Personal injury cases can arise in a variety of circumstances, whether you have been involved in a dog bite, car accident, trucking accident, a slip and fall, an assault, etc. While many law firms categorize themselves as “PI firms,” the reality is that each PI case has different procedural and substantive issues that require experience and foresight. For example, in a motor vehicle case where the injured plaintiff is subject to the limitation of lawsuit option on their insurance policy, one must obtain a Certification of Permanency from a treating doctor in order to pursue the case. In a case against a public entity in New Jersey, the entity must be provided with notice of the claim within 90 days otherwise the claim can be time-barred.
You must hire an experienced personal injury attorney as soon as possible after an incident. Your attorney will gather information about the incident, your injuries, any economic losses, your medical providers, witnesses, and potentially culpable parties. Using this information, your attorney will obtain incident/police reports and medical records, contact witnesses, obtain information about medical liens, and notify the potential parties/witnesses of the claim in order to preserve your right to sue and assure preservation of the evidence.
Once the attorney has gathered sufficient information to evaluate your claim, he or she will usually contact the insurance company, if any, to discuss the matter. It is during this time that the attorney will get a first impression as to how the culpable parties value the case. Once the attorney understands that, you should have an informed discussion with your attorney to determine the pros and cons of pursuing litigation, the potential time and expenses that will be incurred in litigation, and the anticipated value of the case. Litigation can be an arduous, stressful and costly experience, so clients need to know all of these things before deciding to pursue a personal injury case.
Personal injury litigation in New Jersey begins with the filing and service of a civil complaint. The defendants then have 35 days after service to file an answer. Upon the filing of the answer, the discovery period officially begins and can last anywhere from 300 to 450 days depending on the type of case. The first step in the discovery process is the written discovery phase in which the parties serve written demands upon each other requesting certain documents and responses to questions known as interrogatories. Once written discovery is exchanged, the parties proceed with witness depositions which are question and answer sessions given under penalty of perjury. Depending on the case, the parties will then serve one or more expert reports and conduct expert depositions, if necessary. The discovery phase often includes motion practice to compel discovery, extend the discovery end date and obtain more sufficient discovery responses. Once discovery is complete, parties frequently file dispositive motions seeking dismissal of some or all the claims. It is imperative that your attorney has the foresight to anticipate these motions and obtains sufficient information in discovery to defeat them.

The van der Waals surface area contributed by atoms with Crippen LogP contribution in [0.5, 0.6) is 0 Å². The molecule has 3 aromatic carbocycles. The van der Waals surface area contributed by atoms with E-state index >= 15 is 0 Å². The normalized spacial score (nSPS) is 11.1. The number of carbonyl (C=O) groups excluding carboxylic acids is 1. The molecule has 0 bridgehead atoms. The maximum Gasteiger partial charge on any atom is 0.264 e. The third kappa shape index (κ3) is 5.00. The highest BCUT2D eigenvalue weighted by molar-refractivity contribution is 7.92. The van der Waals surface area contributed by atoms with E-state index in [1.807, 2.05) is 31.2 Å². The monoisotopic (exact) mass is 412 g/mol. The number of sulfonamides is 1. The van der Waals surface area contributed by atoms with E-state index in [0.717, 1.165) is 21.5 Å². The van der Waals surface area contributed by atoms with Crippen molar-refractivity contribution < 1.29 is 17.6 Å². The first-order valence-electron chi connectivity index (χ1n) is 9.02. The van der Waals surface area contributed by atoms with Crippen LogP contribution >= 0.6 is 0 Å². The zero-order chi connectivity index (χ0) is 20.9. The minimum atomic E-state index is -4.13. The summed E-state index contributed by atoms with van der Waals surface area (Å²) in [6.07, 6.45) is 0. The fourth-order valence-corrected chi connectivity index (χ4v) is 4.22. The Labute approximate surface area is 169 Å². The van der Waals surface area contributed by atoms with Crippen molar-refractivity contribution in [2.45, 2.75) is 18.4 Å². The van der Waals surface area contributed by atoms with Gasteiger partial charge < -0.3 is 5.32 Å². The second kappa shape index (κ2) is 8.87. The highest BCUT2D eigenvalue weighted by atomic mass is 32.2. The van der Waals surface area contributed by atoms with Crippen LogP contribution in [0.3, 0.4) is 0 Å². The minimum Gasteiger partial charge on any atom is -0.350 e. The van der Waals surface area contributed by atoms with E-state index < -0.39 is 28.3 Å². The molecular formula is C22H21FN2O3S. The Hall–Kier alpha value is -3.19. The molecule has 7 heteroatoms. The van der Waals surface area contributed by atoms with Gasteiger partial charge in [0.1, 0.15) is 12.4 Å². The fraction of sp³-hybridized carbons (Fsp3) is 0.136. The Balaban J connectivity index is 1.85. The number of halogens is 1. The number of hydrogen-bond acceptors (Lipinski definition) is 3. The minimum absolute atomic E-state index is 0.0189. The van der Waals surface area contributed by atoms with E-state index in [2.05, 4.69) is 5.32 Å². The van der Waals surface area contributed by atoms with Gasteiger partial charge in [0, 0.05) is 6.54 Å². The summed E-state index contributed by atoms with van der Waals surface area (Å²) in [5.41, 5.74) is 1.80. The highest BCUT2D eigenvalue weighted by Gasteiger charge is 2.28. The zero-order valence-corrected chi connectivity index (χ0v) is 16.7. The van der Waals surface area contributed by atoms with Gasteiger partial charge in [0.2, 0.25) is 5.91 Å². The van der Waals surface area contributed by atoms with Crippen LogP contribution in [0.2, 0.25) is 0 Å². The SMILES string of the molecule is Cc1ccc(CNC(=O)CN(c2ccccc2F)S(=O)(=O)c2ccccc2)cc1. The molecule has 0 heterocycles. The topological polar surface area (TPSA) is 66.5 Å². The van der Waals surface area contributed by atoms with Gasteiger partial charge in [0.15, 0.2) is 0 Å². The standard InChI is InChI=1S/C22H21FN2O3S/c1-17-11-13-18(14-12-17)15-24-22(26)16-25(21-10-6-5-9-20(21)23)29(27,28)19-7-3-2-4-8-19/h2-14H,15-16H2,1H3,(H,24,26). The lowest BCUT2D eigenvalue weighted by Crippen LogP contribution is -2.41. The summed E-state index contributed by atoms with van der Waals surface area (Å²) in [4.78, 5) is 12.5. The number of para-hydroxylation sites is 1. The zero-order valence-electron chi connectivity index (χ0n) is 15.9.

At any given time, the parties can try to settle the case or they can submit it to alternate dispute resolution, such as mediation or arbitration. Automobile cases in New Jersey are submitted to mandatory arbitration which can become binding if neither party vacates the award within 30 days. In other PI cases, the courts will appoint a mediator and require the parties to attempt mediation before trial. Judges may also assist with scheduling settlement conferences, especially as a trial date approaches.
Your personal injury attorney must be experienced and capable at trial. Telling your story and introducing the evidence to a jury is as much an art form as it is a science. Ideally, your attorney establishes him or herself as trustworthy and can command the attention of the jurors. However, the one thing you can be sure of at trial is that trial is always unpredictable. While you may focus on what you believe are the major strengths of the case, jurors can get fixated on issues that you did not anticipate. Evidence can be adduced at trial that you did not expect. So you should be wary of any attorney who overpromises.
This unpredictability and the significant economic cost of going to trial must always be explained to a client so they can make the informed decision as to whether they wish to settle or proceed to trial. After all, this decision always belongs to the client and it is the attorney’s job to provide sufficient information for the client to make an informed choice.
Craig Rothenberg, Esq. is an experienced litigator in New Jersey and has developed a reputation for high-quality legal and trial work.